On View

Aug 1 - Apr 3, 2010

Curated By

Joyce Corbett

Exhibition designer was Jeremiah Maloney. The exhibition was funded in part by The City of San Diego Commission for Arts and Culture and The County of San Diego Community Enhancement Program.

The gift to Mingei International Museum of a personal archive and folk art collection from San Diegan Lucia Ionescu Kanchenian provided the impetus and inspiration for this exhibition. The richness of Romania’s related arts — costumes, textiles, architecture, works in wood, pottery and other objects of daily and ceremonial use — derives energy from the confluence of East and West. Although its present day borders were drawn during the twentieth century, the region has been inhabited by many great civilizations, among them the Roman, Ottoman and Austro-Hungarian Empires. Romanians, Hungarians, Saxon Germans, Armenians, Jews and Roma are all part of the rich cultural heritage of this land, adding variety and dimension to the art found there.

In addition to the Lucia Ionescu Kanchenian Collection, several other collections were represented in the exhibition. There were wooden chests and benches embellished with paint; pottery in fanciful forms for various uses; magnificent hand-embroidered costumes and textiles, each one specific to its own linguistic and geographical zone; New Year’s festival masks intended to frighten and colorful icons painted on glass. The exhibition also included a number of full costumes representing a variety of regions and a village room furnished in the style of Transylvania’s Maramures County. The Maryhill Museum of Art loaned several unique, folkloric items that are part of their collection from Queen Marie of Romania.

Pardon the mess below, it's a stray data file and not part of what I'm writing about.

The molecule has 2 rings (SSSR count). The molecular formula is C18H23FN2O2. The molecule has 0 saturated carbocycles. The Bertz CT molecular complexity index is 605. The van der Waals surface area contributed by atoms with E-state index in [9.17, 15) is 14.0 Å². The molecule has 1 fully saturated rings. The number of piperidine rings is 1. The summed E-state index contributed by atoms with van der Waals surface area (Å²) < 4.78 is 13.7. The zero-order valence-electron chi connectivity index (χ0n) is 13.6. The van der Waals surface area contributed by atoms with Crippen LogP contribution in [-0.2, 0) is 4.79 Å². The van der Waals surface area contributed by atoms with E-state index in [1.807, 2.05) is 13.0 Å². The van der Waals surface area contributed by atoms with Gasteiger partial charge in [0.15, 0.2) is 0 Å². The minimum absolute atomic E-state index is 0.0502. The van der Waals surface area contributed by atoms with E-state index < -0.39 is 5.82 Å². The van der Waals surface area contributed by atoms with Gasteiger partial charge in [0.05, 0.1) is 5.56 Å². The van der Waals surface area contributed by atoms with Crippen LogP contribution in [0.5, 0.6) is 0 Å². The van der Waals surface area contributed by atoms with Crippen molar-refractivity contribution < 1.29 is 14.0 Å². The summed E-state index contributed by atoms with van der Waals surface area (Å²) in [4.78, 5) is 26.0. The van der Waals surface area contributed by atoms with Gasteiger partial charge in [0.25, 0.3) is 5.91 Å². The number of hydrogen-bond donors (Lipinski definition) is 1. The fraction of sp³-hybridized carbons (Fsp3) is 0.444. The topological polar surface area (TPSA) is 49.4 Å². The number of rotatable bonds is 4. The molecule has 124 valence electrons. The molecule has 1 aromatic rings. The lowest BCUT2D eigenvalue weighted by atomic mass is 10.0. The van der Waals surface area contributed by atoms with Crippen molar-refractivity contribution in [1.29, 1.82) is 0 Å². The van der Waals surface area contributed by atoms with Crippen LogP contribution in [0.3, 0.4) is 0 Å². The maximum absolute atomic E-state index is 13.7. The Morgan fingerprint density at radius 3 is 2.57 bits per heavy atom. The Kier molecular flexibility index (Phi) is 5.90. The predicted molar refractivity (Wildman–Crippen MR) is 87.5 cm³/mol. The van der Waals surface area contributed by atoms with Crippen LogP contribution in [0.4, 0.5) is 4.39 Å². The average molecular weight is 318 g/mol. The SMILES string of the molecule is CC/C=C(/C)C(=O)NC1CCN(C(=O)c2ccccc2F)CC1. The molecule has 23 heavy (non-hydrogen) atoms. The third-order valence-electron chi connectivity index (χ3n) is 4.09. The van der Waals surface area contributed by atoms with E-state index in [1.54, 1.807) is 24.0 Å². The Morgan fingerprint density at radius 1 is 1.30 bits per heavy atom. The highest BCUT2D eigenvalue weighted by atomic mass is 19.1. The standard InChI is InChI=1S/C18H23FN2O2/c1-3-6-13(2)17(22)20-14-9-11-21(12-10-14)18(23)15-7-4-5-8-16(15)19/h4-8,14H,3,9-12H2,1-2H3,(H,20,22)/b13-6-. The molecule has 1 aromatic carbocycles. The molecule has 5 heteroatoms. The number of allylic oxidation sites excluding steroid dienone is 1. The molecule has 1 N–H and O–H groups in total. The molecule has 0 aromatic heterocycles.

In addition to the Maryhill Museum of Art, lenders to the exhibition are Peggy Geyer, Dr. Katalin Kádár Lynn, Kathleen McLaughlin, Dr. Kiki Skagen Munshi, Sharon Sharpe, Ferenc Tobak and Dr. Ronald Wixman with photographs by Kathleen McLaughlin, Russell Young and Scott Eastman. The exhibition was accompanied by a publication made possible by a generous donation from Dr. Katalin Kádár Lynn.

A lecture, BEYOND DRACULA – Romanian History, Art and Lore, was presented by Dr. Kiki Skagen Munshi on the evening of Wednesday, August 4. A demonstration by the San Diego Creative Weaver’s Guild presented a range of regional techniques and styles, highlighting central and eastern European weavings on Saturday, October 30. A FOLK ART STUDIO on Saturday, December 11, 2010 learned to make holiday objects including reverse painting on glass. A concert entitled FROM THE CARPATHIANS TO THE BLACK SEA – A Musical Journey through Romania took place on the evening of Saturday, January 22, 2011. Ethnographer and musician Yale Strom, vocalist Elizabeth Schwartz and accordionist Peter Stan performed music from Romania’s Jewish and Rom communities.